Swiss voters will eventually be called to vote on the initiative 'Yes to a ban on face coverings' devised by the Egerkingen committee led by Walter Wobmann, a member of the populist rightwing Swiss People's Party (SVP).
The initiative, which last September garnered more than the required 100,000 signatures to put it to a popular vote, calls for it to be made illegal for anyone to cover their face in public, with some exceptions including for local customs, the weather and health and safety reasons.
Such a law would effectively ban the burqa, though the committee says it is also targeting hooligans and others who cover their face for criminal intent.
With its announcement on Wednesday, the Swiss Federal Council signalled its clear opposition to the so-called burqa ban initiative, and presented a counter measure to compete with it at the polls.
The government "believes it is up to the cantons to determine any possible bans on face coverings in public spaces," it said in a statement.
At national level, meanwhile, it said it favoured an alternative ban, making it "punishable to force a person to cover their face".
Although the government did not explicitly mention the full-face Islamic veil, it said the law it was proposing was aimed at showing that Switzerland "does not tolerate coercion of women".
"No woman should be forced to cover her face," said the statement.
The government's proposal also stipulated that any contact with Swiss authorities should be done "with an uncovered face, to ensure they know who they are dealing with".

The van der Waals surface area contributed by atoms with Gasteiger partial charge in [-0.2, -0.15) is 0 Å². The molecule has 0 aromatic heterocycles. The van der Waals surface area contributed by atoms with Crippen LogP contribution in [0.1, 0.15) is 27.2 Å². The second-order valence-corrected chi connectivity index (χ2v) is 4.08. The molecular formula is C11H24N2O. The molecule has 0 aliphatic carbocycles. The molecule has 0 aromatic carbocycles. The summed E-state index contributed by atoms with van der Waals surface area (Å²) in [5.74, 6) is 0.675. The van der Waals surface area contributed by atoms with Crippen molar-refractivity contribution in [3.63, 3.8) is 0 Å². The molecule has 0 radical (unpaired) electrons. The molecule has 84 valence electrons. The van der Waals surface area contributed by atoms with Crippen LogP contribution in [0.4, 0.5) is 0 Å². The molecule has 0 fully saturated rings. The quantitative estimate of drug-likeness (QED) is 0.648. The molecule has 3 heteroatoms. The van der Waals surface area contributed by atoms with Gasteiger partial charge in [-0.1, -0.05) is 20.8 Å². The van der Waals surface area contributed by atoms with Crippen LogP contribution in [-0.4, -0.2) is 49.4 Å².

Reacting to the government's announcement, the Egerkingen committee, which was also behind the controversial and ultimately successful 2009 campaign to ban the building of new mosque minarets in Switzerland, said the Federal Council had missed a chance.
The Federal Council "does not want to see the problem" and its "soft" counter-proposal would not solve anything, Wobmann told the media including news agency ATS.
The original initiative was not just about the burqa but about hooligans and criminals, he said, and rejected the idea that cantons should regulate on the matter themselves.
"We want a clear rule, because it's about our values," he said.
The SVP also rejected the government's counter-proposal, saying "the key element of the initiative is a rigorous ban on face coverings at national level which gives a clear signal that radical Islam does not have a place in Switzerland".
Other political parties, including the Christian-Democrats, the Liberal-Radicals and Socialists, welcomed the government's stance.
The Socialist Party may also propose its own counter-project aiming to anchor "true equality between men and women" in the constitution.
The Egerkingen committee "claims to fight for the rights of women by banning the burqa, however this intitiative is nothing but pure poitical symbolism. The initiants couldn't care less about women's rights," Socialist MP Valerie Piller said in a statement.
The Green Party, however, said the government's counter-proposal was as unnecessary as the original initiative and "reinforces the idea that the burqa is a problem in Switzerland and stokes prejudices against Muslims in Switzerland".
An inter-party committee formed to fight against the initiative hailed the government's counter-project, said ATS.
In 2016 Ticino became the first Swiss canton to implement a ban on wearing the burqa or niqab in public, with no exceptions for tourists.
Several other cantons have also voted on regional burqa bans, with a handful, including Zurich and Glarus, rejecting such a move.
In November this year St. Gallen's parliament voted in favour of a slightly different bill proposing a ban on any face coverings that present a security risk or threaten social or religious peace.
No date is yet set for when voters will have their say on the federal initiative.